# More defined syntax analysis for variadic inputs

Currently, splitting variadic inputs by blocks simply puts all of the input's items as separate items in the list without anything else:

I think this might lead to less clean code when dealing with analyzing variadic inputs, requires you to add special cases when another input is after a variadic input, and makes it impossible to differentiate when there are 2 variadic inputs in 1 block.
I propose 2 different solutions to this:

1. Report an integer denoting how many of the next items are going to be items of a variadic input, then list off the variadic items, kinda like how the join block handles constructing variadic inputs:
2. Report a list containing the variadic input's items

in this project there is a block

that splits into that format.

That's for JOIN blocks. not SPLIT by blocks blocks.

It doesn't:

(EDIT: It does, but not for all blocks and I don't think it can differentiate between 2 different variadic inputs in a block anyways)

Honestly I think this might be the best solution. Also, it doesn't take long to test if something is a block.

yes, sorry i am going to try to fix that

Clarifying more about the confusion with block inputs, this is what analyzing a code input looks lke:

So a list property in a splitted block could either mean block input or variadic input, as both are lists.
EDIT: Actually, this won't cause confusion as direct blocks can't be inputs of an analyzed block, only list items representing analyzed blocks.

to work around that, just use input list

For what I'm primarily suggesting this for (my Snap! -> scratchblocks project) this isn't really gonna work for accurate or easy conversions.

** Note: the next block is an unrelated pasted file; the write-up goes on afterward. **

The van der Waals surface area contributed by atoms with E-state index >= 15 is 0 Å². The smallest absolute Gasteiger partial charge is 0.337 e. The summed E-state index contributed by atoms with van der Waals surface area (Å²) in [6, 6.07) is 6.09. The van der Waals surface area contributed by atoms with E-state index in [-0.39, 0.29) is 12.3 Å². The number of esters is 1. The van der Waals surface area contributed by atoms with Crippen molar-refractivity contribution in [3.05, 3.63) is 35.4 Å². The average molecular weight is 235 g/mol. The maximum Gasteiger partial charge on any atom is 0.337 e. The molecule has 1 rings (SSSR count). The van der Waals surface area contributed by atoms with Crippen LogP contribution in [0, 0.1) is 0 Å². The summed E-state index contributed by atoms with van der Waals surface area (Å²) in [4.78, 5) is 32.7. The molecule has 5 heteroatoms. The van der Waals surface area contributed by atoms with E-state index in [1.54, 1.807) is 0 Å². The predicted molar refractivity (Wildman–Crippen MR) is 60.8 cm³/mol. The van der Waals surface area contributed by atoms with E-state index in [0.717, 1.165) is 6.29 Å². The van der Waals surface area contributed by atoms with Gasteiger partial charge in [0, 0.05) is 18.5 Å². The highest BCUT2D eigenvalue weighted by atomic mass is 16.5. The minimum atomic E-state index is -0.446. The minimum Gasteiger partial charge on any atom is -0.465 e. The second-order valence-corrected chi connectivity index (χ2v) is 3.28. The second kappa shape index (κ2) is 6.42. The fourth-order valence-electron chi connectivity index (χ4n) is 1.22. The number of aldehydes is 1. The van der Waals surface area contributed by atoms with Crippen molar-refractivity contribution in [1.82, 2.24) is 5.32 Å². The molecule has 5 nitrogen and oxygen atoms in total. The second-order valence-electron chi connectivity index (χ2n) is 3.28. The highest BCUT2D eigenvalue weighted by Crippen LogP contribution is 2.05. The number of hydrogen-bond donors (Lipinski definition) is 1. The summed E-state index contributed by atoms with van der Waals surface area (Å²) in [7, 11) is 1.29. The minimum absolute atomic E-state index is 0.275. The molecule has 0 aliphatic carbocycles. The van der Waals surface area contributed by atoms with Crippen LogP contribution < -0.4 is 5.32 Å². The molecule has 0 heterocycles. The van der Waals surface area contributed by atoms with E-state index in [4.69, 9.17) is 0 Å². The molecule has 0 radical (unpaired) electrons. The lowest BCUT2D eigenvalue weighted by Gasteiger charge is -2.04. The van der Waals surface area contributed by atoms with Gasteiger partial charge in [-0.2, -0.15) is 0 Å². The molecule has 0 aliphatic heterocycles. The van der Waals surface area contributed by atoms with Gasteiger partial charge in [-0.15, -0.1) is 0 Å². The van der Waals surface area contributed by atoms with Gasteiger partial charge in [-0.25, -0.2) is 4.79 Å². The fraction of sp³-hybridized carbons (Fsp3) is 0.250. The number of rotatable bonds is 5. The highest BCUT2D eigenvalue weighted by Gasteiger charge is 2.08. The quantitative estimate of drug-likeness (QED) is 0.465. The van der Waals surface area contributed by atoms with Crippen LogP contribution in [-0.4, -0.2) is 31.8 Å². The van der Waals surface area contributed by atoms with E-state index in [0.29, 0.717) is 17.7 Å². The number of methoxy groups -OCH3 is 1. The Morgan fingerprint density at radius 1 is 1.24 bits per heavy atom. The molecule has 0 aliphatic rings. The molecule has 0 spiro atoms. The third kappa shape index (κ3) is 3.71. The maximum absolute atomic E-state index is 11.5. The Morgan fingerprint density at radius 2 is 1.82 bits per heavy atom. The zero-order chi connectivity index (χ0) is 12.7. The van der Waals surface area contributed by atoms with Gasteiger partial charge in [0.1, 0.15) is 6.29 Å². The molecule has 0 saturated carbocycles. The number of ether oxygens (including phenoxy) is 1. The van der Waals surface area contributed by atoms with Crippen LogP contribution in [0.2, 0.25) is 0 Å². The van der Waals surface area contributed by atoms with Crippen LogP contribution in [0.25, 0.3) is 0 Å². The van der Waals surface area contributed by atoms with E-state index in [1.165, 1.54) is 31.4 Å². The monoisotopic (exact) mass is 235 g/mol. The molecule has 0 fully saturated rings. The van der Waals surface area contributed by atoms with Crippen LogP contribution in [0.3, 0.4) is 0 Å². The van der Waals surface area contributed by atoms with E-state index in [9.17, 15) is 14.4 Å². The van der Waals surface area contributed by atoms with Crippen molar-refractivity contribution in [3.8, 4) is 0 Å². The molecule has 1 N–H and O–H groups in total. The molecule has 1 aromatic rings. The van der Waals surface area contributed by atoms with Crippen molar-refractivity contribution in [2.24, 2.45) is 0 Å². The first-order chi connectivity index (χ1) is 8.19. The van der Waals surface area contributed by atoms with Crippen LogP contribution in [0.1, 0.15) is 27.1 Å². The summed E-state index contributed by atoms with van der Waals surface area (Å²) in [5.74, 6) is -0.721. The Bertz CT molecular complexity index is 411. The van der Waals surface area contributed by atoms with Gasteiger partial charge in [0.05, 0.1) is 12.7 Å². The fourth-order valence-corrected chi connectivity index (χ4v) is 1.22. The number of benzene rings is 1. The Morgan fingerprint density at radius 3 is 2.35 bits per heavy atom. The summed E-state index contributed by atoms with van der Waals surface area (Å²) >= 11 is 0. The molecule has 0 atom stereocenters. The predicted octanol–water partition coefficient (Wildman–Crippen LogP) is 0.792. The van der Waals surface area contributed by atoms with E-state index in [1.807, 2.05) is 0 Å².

I’m going to work on this. It will still only work on a predefined list of blocks, but You can edit that list, and I’m going to try to make it differentiate between different variadic slots
Edit: ok, this might be too hard for me
Well, I hope you find something that works for you

I think small-integer-based solutions are kind of kludgy. (I'm not excited about Jens' use of that either.)

There's a profound underlying problem here that I think might entail a redesign of SPLIT BY BLOCKS to solve. A real abstract syntax tree has a nonterminal symbol as the first element of every sublist. We haven't done that because we haven't written a formal syntax for Snap!, but maybe it's time to bite that bullet. So the JS Function example might end up looking like this:

where compound-expression, variadic-inputs, text, and multiline-code are nonterminals. (There would also be a variadic-input-list one.) (It's called compound-expression to distinguish it from literal data such as the text nonterminal.) Somewhere in the formal syntax would be

literal-data ::= text | number | Boolean | multiline-text | multiline-code
expression ::= literal-data | compound-expression

or maybe including "variable" as a separate nonterminal from compound-expression if we decide that a variable reporter is essentially different from any other niladic reporter.

I hesitate to bring up such a major change to this introspection feature at this late date, but better late than never I guess.

No offence, but that looks like a really bad idea.

I don't know... it might be better, and maybe easier to understannd.

Vs

definitely not easier to understand. but i guess it would help with stuff

Ok, maybe it's easier for a program to understand it, but maybe not ideal for a human.

yeah.
i like the current syntax for variadic inputs, i just wish that it worked for split

I do think that the current syntax works for joining, but maybe not for splitting.

You wanna explain why? (I'm not offended; it's not my idea but rather the standard practice in programming language research.)

No, all the other stuff would be sublists of the EXPRESSION list; an expression consists of a block and its inputs.

it isn't very readable, it has a lot of more complex words like "variadic" "expression" that beginners wouldn't be able to understand at all. i like the current syntax, but i wish it worked with split

Edit:

Using blocks for code instead of text isn’t the standard practice